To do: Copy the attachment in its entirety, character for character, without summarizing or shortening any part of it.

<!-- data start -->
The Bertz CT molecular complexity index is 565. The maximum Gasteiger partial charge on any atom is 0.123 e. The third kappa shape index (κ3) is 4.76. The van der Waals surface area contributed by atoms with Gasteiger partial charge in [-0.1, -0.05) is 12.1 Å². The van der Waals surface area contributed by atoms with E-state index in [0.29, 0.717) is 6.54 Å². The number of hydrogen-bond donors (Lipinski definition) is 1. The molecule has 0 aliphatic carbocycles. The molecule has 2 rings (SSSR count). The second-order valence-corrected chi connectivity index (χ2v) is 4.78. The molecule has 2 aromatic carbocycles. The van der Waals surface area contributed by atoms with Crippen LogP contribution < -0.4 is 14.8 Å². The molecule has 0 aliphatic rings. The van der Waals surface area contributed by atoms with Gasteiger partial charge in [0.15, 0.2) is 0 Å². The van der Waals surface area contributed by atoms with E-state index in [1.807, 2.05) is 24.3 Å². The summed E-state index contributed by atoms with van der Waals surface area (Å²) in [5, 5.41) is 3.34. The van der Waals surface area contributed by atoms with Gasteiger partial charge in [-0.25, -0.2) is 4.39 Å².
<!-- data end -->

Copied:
The Bertz CT molecular complexity index is 565. The maximum Gasteiger partial charge on any atom is 0.123 e. The third kappa shape index (κ3) is 4.76. The van der Waals surface area contributed by atoms with Gasteiger partial charge in [-0.1, -0.05) is 12.1 Å². The van der Waals surface area contributed by atoms with E-state index in [0.29, 0.717) is 6.54 Å². The number of hydrogen-bond donors (Lipinski definition) is 1. The molecule has 0 aliphatic carbocycles. The molecule has 2 rings (SSSR count). The second-order valence-corrected chi connectivity index (χ2v) is 4.78. The molecule has 2 aromatic carbocycles. The van der Waals surface area contributed by atoms with Crippen LogP contribution < -0.4 is 14.8 Å². The molecule has 0 aliphatic rings. The van der Waals surface area contributed by atoms with Gasteiger partial charge in [0.15, 0.2) is 0 Å². The van der Waals surface area contributed by atoms with E-state index in [1.807, 2.05) is 24.3 Å². The summed E-state index contributed by atoms with van der Waals surface area (Å²) in [5, 5.41) is 3.34. The van der Waals surface area contributed by atoms with Gasteiger partial charge in [-0.25, -0.2) is 4.39 Å².